CHROMIUM AND POLYPHENOLS FROM CINNAMON IN THE PREVENTION AND ALLEVIATION OF GLUCOSE INTOLERANCE
Location: Diet, Genomics and Immunology Lab
Title: Cinnamon polyphenol extract affects immune responses by regulating anti- and proinflammatory and glucose transporter gene expression in mouse macrophages
Submitted to: Journal of Nutrition
Publication Type: Peer Reviewed Journal
Publication Acceptance Date: February 28, 2008
Publication Date: May 25, 2008
Citation: Cao, H., Urban Jr, J.F., Anderson, R.A. 2008. Cinnamon polyphenol extract affects immune responses by regulating anti- and proinflammatory and glucose transporter gene expression in mouse macrophages. Journal of Nutrition. 138(5):833-840.
Interpretive Summary: Diet has been shown to play an important role in the prevention of inflammation-related diseases, such as arthritis, obesity, and type 2 diabetes. The diets commonly consumed in the United States and other developed countries appear to increase the incidence of these diseases. For the majority of the world population, drug treatment for these diseases is not feasible and alternative treatments need to be evaluated. Previous studies suggest that cinnamon and green tea extracts induce gene expression of tristetraprolin (TTP), a regulatory protein with anti-inflammatory function. This study compared the effects of aqueous extracts of cinnamon (CE), insulin, and a bacterial endotoxin on TTP family and pro-inflammatory cytokine gene expression in macrophages. Our results demonstrate that CE increases anti-inflammatory TTP gene expression more rapidly than pro-inflammatory cytokines, and support the anti-inflammatory effects of CE during the initial immune responses. These findings should be of interest to scientists, medical personnel, and the lay public.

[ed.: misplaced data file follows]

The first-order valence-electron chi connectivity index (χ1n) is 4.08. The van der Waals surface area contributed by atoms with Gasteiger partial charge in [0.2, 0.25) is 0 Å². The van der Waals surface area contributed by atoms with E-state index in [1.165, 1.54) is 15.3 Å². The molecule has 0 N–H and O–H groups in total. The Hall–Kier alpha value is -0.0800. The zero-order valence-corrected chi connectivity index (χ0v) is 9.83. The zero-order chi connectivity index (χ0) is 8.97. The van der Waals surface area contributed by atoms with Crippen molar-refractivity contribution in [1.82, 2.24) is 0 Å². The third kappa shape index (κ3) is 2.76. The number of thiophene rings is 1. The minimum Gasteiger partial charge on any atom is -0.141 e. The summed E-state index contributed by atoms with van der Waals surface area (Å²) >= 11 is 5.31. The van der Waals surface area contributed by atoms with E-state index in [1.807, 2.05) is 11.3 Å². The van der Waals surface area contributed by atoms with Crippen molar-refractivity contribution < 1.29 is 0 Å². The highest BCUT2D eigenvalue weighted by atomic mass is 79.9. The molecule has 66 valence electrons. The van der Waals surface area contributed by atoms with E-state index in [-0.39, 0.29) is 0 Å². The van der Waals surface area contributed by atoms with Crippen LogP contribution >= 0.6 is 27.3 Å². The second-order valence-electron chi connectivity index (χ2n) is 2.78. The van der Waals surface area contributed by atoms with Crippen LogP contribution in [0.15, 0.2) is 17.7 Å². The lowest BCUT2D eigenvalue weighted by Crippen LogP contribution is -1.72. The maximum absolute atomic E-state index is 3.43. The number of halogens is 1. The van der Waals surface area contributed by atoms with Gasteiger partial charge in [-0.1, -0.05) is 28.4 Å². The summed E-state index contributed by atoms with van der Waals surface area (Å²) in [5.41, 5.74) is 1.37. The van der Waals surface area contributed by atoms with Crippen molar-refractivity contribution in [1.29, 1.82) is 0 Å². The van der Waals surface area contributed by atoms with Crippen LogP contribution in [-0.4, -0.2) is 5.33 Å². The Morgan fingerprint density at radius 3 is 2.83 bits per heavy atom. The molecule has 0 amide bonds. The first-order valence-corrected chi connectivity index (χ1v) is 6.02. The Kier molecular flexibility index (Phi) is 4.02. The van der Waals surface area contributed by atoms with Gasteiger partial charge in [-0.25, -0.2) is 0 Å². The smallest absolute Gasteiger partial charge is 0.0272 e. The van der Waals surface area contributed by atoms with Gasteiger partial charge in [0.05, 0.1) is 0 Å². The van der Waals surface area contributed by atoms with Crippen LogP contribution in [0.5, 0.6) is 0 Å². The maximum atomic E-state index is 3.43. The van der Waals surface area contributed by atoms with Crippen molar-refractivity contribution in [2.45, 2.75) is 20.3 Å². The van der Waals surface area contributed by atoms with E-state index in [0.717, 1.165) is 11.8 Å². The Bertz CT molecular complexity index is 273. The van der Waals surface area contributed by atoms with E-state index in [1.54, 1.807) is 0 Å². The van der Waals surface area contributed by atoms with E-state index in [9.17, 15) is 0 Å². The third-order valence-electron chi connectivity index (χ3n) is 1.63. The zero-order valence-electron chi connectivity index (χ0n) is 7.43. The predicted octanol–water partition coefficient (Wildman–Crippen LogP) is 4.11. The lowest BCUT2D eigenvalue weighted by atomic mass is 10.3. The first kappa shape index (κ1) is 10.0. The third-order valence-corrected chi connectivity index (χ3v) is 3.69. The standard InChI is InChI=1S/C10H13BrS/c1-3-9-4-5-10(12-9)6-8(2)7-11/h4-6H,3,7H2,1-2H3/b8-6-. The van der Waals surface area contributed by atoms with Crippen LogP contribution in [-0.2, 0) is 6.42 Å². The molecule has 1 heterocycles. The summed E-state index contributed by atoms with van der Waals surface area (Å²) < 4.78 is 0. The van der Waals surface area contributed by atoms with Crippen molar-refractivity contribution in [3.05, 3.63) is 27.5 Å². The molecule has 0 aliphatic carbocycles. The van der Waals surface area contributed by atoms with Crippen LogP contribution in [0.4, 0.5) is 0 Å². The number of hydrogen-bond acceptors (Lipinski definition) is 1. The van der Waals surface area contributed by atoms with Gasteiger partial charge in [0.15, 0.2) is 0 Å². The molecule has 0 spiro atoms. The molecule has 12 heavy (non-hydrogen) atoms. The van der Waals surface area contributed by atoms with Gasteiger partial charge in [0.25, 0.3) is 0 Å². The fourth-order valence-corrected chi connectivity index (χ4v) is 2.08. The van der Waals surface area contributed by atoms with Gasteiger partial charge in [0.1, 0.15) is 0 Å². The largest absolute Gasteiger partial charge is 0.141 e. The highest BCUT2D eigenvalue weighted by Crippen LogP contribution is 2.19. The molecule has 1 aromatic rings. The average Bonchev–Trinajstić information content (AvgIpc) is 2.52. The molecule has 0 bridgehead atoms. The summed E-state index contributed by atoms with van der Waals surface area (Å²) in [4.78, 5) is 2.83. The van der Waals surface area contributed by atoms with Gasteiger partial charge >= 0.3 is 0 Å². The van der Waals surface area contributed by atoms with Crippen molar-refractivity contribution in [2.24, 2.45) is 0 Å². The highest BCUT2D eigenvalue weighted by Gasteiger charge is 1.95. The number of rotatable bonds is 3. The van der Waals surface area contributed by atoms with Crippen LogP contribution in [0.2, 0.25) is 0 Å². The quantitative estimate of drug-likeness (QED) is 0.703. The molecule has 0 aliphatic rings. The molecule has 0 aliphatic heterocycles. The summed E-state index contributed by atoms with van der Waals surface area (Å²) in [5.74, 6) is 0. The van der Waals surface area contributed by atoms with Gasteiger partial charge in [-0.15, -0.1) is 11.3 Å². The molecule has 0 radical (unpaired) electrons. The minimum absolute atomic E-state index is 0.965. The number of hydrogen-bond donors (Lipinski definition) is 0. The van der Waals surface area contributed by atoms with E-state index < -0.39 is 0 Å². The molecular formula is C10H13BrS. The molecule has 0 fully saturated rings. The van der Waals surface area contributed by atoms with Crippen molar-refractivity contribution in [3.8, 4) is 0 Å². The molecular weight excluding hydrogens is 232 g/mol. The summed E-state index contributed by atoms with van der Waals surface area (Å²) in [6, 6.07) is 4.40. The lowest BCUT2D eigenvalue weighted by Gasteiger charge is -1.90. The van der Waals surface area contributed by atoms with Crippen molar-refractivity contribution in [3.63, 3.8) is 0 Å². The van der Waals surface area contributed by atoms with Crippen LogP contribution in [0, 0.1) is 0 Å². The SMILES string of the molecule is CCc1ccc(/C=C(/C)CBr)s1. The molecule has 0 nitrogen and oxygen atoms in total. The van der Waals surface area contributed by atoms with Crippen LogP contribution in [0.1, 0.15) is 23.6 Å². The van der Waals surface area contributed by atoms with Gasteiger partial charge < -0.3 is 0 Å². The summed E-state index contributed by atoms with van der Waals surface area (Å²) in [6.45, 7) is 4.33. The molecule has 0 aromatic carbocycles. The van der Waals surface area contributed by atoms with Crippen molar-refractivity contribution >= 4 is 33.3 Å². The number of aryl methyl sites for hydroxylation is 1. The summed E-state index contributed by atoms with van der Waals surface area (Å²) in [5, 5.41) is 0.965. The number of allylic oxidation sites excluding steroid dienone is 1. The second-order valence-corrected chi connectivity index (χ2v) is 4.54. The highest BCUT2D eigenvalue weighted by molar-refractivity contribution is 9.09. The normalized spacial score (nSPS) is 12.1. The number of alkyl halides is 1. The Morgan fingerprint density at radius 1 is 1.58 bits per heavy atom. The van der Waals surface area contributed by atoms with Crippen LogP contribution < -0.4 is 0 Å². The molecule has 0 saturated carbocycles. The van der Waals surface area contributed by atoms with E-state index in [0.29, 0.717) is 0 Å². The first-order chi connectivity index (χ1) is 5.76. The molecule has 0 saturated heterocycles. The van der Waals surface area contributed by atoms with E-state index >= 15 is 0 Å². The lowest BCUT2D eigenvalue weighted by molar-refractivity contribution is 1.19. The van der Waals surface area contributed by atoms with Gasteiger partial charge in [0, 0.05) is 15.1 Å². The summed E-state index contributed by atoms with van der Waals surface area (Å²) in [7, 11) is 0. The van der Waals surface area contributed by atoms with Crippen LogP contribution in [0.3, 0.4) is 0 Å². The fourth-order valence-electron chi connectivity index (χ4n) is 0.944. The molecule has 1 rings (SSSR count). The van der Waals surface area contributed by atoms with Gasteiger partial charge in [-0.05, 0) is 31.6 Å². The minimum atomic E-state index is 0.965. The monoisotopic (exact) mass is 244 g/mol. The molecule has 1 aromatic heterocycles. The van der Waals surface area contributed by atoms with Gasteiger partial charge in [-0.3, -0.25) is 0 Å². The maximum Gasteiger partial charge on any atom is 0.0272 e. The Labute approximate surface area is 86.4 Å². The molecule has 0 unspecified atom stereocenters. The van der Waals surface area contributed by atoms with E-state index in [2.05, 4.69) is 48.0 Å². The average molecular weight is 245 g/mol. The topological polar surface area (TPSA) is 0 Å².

Tristetraprolin (TTP/TIS11/ZFP36) family proteins have anti-inflammatory effects by polyphenoldestabilizing pro-inflammatory mRNAs. TTP expression is induced by insulin and cinnamon extract (CPE) in adipocytes, by lipopolysaccharide (LPS) in macrophages, and by green tea extract in rats. This study compared the effects of CPE, insulin, and LPS on TTP family and pro-inflammatory cytokine gene expression in RAW264.7 cells. Real-time PCR showed that TTP mRNA levels were 2.2-, 0.2-, and 8-fold of TIS11B, TIS11D, ZFP36L3, and its levels were 0.5-, 33-, 1.3-, 6-, 50-, 500-, and 3000-fold of HuR, VEGFA, VEGFB, TNF, COX2, GM-CSF, and IL6 in unstimulated cells, respectively. CPE (100 ug/ml) increased TTP mRNA levels within 30 min and, after 4 h, increased TTP, TNF, COX2, and IL6 mRNA levels up to 2-, 6-, 3-, and 3-fold, respectively. LPS (0.1 ug/ml, 4 h) increased TTP, TNF, GM-CSF, COX2, and IL6 mRNA levels by 39-, 48-, 1256-, 532-, and 1868-fold, respectively. Insulin (100 nM, 0.5-4 h) did not exhibit significant effects on the expression of these genes. Immunoblotting showed that CPE increased TTP protein levels, but to a much less extent than LPS. These results demonstrate that CPE increases anti-inflammatory TTP gene expression more rapidly than pro-inflammatory cytokines, and support the anti-inflammatory effects of CPE during initial immune responses.